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Bootstrapping Time Dilation Decoherence


We present a general relativistic model of a spherical shell of matter with a perfect fluid on its surface coupled to an internal oscillator, which generalizes a model recently introduced by the authors to construct a self-gravitating interferometer (Gooding and Unruh in Phys Rev D 90:044071, 2014). The internal oscillator evolution is defined with respect to the local proper time of the shell, allowing the oscillator to serve as a local clock that ticks differently depending on the shell’s position and momentum. A Hamiltonian reduction is performed on the system, and an approximate quantum description is given to the reduced phase space. If we focus only on the external dynamics, we must trace out the clock degree of freedom, and this results in a form of intrinsic decoherence that shares some features with a proposed “universal” decoherence mechanism attributed to gravitational time dilation (Pikovski et al in Nat Phys, 2015). We note that the proposed decoherence remains present in the (gravity-free) limit of flat spacetime, emphasizing that the effect can be attributed entirely to proper time differences, and thus is not necessarily related to gravity. Whereas the effect described in (Pikovski et al in Nat Phys, 2015) vanishes in the absence of an external gravitational field, our approach bootstraps the gravitational contribution to the time dilation decoherence by including self-interaction, yielding a fundamentally gravitational intrinsic decoherence effect.

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  1. Of course, quantum fluctuations of the center-of-mass motion would still produce decoherence in the momentum basis for the reduced system; similarly, for our shell system in the absence of both gravity and pressure, the effective interaction (43) would lead to decoherence in the momentum basis of the reduced system. In both of these cases the decoherence basis would not involve the position, so it would be difficult to imagine how to observe such a decoherence using standard techniques such as interferometry.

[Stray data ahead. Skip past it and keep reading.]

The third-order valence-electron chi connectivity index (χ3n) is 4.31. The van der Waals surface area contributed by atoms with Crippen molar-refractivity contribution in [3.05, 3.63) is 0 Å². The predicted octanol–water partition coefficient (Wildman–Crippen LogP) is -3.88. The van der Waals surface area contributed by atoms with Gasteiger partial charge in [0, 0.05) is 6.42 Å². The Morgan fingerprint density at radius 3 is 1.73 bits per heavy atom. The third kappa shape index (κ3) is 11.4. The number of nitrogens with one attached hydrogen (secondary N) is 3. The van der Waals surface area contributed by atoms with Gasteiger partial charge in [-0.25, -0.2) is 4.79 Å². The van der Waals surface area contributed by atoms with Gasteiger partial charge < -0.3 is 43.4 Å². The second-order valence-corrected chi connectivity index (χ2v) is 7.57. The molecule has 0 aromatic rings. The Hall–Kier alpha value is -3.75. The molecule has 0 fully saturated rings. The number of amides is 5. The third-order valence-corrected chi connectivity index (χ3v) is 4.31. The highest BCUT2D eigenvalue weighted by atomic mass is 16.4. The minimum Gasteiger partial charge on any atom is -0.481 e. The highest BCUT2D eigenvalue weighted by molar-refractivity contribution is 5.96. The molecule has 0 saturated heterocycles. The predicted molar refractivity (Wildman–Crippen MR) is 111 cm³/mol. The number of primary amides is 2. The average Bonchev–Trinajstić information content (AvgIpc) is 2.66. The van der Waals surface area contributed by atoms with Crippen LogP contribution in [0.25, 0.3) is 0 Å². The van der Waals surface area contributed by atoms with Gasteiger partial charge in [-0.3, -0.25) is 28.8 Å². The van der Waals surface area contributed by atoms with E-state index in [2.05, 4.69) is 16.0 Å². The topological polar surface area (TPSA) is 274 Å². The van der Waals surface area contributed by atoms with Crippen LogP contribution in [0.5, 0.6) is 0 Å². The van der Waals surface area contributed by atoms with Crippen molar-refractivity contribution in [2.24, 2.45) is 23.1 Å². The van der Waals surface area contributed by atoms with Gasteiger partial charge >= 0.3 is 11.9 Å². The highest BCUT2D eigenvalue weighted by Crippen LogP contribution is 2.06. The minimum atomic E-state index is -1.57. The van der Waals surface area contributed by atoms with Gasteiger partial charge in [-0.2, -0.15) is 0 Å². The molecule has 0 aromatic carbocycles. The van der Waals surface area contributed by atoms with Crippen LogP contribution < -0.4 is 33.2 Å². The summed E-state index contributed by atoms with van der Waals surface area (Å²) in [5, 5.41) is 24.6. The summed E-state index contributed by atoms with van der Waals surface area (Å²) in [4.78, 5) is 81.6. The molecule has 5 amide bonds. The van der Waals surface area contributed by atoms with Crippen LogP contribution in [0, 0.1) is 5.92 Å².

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The authors would like to thank the Natural Sciences and Engineering Research Council of Canada (NSERC) and the Templeton Foundation (Grant No. JTF 36838) for financial support. Also, we are grateful to the Aspelmeyer and Brukner groups at the University of Vienna, as well as Friedemann Queisser, Dan Carney, Philip Stamp, and Bob Wald, for stimulating discussions.

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Correspondence to Cisco Gooding.

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Gooding, C., Unruh, W.G. Bootstrapping Time Dilation Decoherence. Found Phys 45, 1166–1178 (2015).

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  • General relativity
  • Intrinsic decoherence
  • Time dilation